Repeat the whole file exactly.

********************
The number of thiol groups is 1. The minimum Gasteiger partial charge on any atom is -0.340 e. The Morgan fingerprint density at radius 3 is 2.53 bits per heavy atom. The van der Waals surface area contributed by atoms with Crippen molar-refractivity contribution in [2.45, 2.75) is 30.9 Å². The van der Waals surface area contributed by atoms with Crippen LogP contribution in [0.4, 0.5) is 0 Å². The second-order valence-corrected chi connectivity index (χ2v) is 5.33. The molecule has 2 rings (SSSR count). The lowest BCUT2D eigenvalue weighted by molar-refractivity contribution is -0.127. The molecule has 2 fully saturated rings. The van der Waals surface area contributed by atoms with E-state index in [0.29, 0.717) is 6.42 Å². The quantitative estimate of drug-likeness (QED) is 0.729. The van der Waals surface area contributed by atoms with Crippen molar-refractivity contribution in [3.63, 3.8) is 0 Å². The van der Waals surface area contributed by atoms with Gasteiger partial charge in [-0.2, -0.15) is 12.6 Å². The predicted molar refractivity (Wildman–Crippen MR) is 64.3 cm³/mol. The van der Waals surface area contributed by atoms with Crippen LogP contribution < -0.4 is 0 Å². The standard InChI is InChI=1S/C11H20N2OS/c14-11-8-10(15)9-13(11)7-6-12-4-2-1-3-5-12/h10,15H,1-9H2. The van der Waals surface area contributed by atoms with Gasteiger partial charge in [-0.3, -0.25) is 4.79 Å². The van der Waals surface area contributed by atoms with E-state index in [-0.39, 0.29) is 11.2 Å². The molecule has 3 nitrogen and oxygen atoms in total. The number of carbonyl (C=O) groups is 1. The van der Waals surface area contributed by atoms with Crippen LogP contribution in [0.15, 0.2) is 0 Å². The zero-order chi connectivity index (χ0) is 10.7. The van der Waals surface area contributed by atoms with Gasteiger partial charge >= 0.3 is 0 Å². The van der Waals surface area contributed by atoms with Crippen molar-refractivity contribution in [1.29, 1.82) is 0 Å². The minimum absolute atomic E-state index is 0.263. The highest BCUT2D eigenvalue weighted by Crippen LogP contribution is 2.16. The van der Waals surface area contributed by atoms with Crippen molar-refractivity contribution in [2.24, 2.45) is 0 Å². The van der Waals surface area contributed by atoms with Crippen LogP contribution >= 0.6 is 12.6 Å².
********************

The number of thiol groups is 1. The minimum Gasteiger partial charge on any atom is -0.340 e. The Morgan fingerprint density at radius 3 is 2.53 bits per heavy atom. The van der Waals surface area contributed by atoms with Crippen molar-refractivity contribution in [2.45, 2.75) is 30.9 Å². The van der Waals surface area contributed by atoms with Crippen LogP contribution in [0.4, 0.5) is 0 Å². The second-order valence-corrected chi connectivity index (χ2v) is 5.33. The molecule has 2 rings (SSSR count). The lowest BCUT2D eigenvalue weighted by molar-refractivity contribution is -0.127. The molecule has 2 fully saturated rings. The van der Waals surface area contributed by atoms with E-state index in [0.29, 0.717) is 6.42 Å². The quantitative estimate of drug-likeness (QED) is 0.729. The van der Waals surface area contributed by atoms with Crippen molar-refractivity contribution in [3.63, 3.8) is 0 Å². The van der Waals surface area contributed by atoms with Gasteiger partial charge in [-0.2, -0.15) is 12.6 Å². The predicted molar refractivity (Wildman–Crippen MR) is 64.3 cm³/mol. The van der Waals surface area contributed by atoms with Crippen LogP contribution < -0.4 is 0 Å². The standard InChI is InChI=1S/C11H20N2OS/c14-11-8-10(15)9-13(11)7-6-12-4-2-1-3-5-12/h10,15H,1-9H2. The van der Waals surface area contributed by atoms with Gasteiger partial charge in [-0.3, -0.25) is 4.79 Å². The van der Waals surface area contributed by atoms with E-state index in [-0.39, 0.29) is 11.2 Å². The molecule has 3 nitrogen and oxygen atoms in total. The number of carbonyl (C=O) groups is 1. The van der Waals surface area contributed by atoms with Crippen LogP contribution in [0.15, 0.2) is 0 Å². The zero-order chi connectivity index (χ0) is 10.7. The van der Waals surface area contributed by atoms with Gasteiger partial charge >= 0.3 is 0 Å². The van der Waals surface area contributed by atoms with Crippen molar-refractivity contribution in [1.29, 1.82) is 0 Å². The minimum absolute atomic E-state index is 0.263. The highest BCUT2D eigenvalue weighted by Crippen LogP contribution is 2.16. The van der Waals surface area contributed by atoms with Crippen molar-refractivity contribution in [2.24, 2.45) is 0 Å². The van der Waals surface area contributed by atoms with Crippen LogP contribution >= 0.6 is 12.6 Å².